I’m writing. Banging away on those keys. I have a splinter in my right middle finger, it pierced through the nail while I was sleeping, which I didn’t even think was possible, but I woke up with it in there and now I have a nasty blood blister. That makes typing quite painful, like having a needle under my fingernail and then punching it repeatedly. Not recommended.
I have read some amazing books of late. That’s the thing I do, besides writing and crying about my splinter. If you read these, your life will be better than it was when you hadn’t read them, and what a sad time that was.
The Death of Bees
I’ve been told this is a young adult book. It’s narrated by young adults, true, but the content is very mature. Confronting and sad. Gutsy and real. I cried, for the characters in the book and then for the kids that actually live this existence day to day.
Now it’s nominated for the Commonwealth Book Prize and rightly so. It will punch you right in the face and not even give you a tissue to wipe your bleeding, sad nose.
Krissy Kneen is primarily a writer of erotica, and perhaps that’s why she’s able to tap into human ferocity and passion so ably. I read this story quickly, in case I became trapped inside. It is a remarkably deft look at way our brain works, and how readily we believe what he has to say.
I read and read until my eyes were on fire. Then I sat in a quiet room with my mouth in an ‘O’ shape until someone I don’t know came and shook me for a while.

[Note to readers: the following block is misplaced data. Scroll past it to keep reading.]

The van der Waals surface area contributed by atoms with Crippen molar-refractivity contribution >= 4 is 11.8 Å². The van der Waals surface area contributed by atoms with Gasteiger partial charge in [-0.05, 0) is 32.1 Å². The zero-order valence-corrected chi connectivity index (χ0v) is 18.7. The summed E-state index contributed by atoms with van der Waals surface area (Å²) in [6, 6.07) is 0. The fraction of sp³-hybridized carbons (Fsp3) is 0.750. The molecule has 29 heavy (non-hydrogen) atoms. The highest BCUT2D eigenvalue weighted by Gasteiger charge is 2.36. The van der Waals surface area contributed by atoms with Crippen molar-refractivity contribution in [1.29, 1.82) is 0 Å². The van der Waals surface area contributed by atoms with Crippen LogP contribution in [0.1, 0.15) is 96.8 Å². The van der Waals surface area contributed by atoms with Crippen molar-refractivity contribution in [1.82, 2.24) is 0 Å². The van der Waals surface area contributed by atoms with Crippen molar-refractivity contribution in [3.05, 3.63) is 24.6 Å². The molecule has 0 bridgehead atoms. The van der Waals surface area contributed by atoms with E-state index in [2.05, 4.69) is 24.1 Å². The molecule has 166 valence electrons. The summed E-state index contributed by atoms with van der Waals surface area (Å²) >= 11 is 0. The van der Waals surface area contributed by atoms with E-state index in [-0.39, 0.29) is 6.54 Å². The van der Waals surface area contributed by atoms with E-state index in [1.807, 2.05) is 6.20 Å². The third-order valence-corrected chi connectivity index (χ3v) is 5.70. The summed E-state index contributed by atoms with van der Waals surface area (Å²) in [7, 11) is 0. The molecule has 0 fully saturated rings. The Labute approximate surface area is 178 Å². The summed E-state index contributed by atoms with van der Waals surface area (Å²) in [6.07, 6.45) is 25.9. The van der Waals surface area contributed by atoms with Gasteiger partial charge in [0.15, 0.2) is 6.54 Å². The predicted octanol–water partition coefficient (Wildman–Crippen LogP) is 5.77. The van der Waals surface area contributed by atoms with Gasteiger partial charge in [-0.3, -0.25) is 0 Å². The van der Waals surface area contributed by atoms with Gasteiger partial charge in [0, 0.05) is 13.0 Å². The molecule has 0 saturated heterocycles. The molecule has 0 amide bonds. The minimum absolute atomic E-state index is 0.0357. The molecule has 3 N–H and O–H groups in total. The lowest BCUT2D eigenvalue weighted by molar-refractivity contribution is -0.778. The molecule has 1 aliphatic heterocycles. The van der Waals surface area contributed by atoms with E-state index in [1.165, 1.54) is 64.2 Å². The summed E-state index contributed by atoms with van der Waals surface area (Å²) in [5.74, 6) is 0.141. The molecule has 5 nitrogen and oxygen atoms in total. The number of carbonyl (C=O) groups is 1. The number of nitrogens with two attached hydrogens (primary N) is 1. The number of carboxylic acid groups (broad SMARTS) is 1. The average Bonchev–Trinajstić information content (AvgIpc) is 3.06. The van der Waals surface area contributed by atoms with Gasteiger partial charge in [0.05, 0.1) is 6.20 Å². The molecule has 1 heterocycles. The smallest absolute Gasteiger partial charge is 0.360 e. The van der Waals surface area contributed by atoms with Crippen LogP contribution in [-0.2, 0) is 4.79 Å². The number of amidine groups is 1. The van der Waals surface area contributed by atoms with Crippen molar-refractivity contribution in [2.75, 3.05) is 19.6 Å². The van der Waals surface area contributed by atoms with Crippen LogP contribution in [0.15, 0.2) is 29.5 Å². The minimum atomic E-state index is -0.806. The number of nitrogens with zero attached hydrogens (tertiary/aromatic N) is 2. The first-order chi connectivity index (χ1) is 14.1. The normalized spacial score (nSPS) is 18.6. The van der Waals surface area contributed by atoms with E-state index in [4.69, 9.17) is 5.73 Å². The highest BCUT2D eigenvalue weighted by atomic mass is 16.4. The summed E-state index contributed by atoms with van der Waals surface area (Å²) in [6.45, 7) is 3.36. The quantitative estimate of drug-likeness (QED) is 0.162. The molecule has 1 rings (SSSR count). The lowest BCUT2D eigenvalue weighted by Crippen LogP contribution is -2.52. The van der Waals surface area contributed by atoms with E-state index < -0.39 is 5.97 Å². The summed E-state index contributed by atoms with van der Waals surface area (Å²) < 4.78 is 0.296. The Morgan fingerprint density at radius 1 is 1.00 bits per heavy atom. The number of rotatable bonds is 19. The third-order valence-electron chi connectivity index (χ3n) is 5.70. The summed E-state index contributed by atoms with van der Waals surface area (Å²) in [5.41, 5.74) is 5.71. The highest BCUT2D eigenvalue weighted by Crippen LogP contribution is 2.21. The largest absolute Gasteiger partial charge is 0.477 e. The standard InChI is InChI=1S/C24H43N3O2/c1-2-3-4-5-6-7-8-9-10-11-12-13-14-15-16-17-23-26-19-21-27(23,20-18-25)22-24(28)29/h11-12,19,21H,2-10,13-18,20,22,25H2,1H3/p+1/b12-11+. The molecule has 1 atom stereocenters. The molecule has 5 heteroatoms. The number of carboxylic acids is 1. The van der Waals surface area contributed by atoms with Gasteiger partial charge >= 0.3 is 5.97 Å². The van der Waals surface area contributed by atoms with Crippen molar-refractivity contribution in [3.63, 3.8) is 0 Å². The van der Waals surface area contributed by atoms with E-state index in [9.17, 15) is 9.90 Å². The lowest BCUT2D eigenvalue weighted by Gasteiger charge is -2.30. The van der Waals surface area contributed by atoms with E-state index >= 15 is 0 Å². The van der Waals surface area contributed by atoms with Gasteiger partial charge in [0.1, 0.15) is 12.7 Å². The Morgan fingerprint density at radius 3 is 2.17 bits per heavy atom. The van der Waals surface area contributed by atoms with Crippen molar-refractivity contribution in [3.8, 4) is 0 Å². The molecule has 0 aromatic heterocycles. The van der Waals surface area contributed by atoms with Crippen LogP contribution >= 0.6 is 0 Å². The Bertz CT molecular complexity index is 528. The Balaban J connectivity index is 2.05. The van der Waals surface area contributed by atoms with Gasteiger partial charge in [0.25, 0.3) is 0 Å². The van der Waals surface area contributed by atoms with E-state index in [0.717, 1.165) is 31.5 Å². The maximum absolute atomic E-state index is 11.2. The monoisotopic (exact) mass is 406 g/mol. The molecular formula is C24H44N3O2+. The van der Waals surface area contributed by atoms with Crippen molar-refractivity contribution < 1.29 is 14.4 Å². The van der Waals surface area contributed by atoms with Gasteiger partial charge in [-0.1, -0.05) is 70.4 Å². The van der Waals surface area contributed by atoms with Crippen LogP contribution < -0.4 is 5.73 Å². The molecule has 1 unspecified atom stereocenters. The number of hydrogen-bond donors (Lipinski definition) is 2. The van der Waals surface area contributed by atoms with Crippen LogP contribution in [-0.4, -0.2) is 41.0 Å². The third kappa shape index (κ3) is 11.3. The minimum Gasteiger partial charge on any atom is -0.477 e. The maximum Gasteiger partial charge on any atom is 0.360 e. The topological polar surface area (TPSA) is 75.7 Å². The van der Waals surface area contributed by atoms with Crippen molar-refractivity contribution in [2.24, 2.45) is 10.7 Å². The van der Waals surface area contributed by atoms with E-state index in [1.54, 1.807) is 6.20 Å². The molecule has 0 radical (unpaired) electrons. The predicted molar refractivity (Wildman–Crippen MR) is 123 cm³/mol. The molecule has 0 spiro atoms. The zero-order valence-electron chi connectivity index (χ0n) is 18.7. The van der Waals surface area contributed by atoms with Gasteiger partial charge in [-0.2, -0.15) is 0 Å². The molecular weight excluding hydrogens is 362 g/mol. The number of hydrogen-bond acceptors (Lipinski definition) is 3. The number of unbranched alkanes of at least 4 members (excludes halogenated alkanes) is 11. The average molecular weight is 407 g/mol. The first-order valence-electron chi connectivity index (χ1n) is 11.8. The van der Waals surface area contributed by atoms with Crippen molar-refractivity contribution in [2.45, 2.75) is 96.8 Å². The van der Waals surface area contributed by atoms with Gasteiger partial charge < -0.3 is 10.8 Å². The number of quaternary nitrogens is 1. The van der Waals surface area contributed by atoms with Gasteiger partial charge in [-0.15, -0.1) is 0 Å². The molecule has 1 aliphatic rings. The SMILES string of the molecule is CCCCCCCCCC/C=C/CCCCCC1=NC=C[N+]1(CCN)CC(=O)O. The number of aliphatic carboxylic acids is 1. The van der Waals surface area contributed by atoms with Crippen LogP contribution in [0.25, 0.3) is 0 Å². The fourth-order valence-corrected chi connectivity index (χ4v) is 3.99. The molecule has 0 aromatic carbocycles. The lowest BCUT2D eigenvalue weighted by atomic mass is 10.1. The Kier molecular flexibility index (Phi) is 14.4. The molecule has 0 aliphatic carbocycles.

And here’s a scene from my work in progress, for you, and also for me, to keep me accountable to the internet.
There is a park at the end of the street, dark with the shadows of plane trees. I take my tired feet there on Wednesdays and Thursdays, after my shift at the fruit shop is over and I’ve escaped Steve Velidas for another day. Beneath the concrete bridge, a storm water drain curves its way through the suburbs, a dank snake.
I love it there, the way the air clings to the walls in moss and mildew. In the summer, when the drought is in full swing, it catches the updraft and the wind shoots through cool and black. I lean into the bend and roll cigarettes for my friends, Joe and Ahmed. Joe because the arthritis has transformed his hands into hooked claws. And Ahmed because he doesn’t have any.
The day the kid drowns, we all stand at the tunnel entrance and cross our arms. Rain churns like the sea, rising to the top. Reckon you’d hafta hold yer breath for six minutes if you was gonna make it out the other side, Joe says. Took everything, spray cans an’ all. His cigarette hisses as it hits the water. Someone should call his mother, I say, but we’ve pooled our change for a Chiko roll, and besides, no one knows whether he has a mother. So we sit in the dull street light until the water has eased and the tunnel is clear enough for sleep and my friends begin to slip away. La nina, someone says.
I get home after midnight. Sarah is curled into a caterpillar on the cot, her back to the wind. Sarah, I say, something bad happened today. Her body moves beneath the thin blanket. Yeah, well, mama’s gone out, she says, and I say a little prayer for the kid in the drain, and another one for me.